Additional rules and limits apply to these breaks. To learn more, contact us. We can help you determine which home-related breaks you’re eligible to claim on your 2017 return and how your 2018 tax situation may be affected by the TCJA.

    Defer tax with a Section 1031 exchange, but new limits apply this year

    Posted by Admin Posted on Mar 19 2018

    Normally when appreciated business assets such as real estate are sold, tax is owed on the appreciation. But there’s a way to defer this tax: a Section 1031 “like kind” exchange. However, the Tax Cuts and Jobs Act (TCJA) reduces the types of property eligible for this favorable tax treatment.

    What is a like-kind exchange?

    Section 1031 of the Internal Revenue Code allows you to defer gains on real or personal property used in a business or held for investment if, instead of selling it, you exchange it solely for property of a “like kind.” Thus, the tax benefit of an exchange is that you defer tax and, thereby, have use of the tax savings until you sell the replacement property.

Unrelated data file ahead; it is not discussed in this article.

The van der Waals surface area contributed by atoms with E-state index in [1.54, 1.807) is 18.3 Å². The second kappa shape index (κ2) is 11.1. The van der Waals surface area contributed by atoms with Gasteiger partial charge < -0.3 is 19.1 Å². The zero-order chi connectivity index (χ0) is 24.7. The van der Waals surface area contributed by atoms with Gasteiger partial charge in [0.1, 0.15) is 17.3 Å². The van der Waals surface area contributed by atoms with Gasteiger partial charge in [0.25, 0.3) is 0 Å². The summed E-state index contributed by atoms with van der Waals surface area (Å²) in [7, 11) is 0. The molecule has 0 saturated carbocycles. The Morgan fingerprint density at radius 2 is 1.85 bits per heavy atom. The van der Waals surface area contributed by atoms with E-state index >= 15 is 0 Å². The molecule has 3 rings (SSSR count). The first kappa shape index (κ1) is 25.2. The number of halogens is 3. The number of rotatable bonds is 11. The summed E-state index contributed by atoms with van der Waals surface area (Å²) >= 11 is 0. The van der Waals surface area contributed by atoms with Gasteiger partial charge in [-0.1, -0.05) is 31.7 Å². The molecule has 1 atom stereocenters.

This technique is especially flexible for real estate, because virtually any type of real estate will be considered to be of a like kind, as long as it’s business or investment property. For example, you can exchange a warehouse for an office building, or an apartment complex for a strip mall.

    Deferred and reverse exchanges

    Although a like-kind exchange may sound quick and easy, it’s relatively rare for two owners to simply swap properties. You’ll likely have to execute a “deferred” exchange, in which you engage a qualified intermediary (QI) for assistance.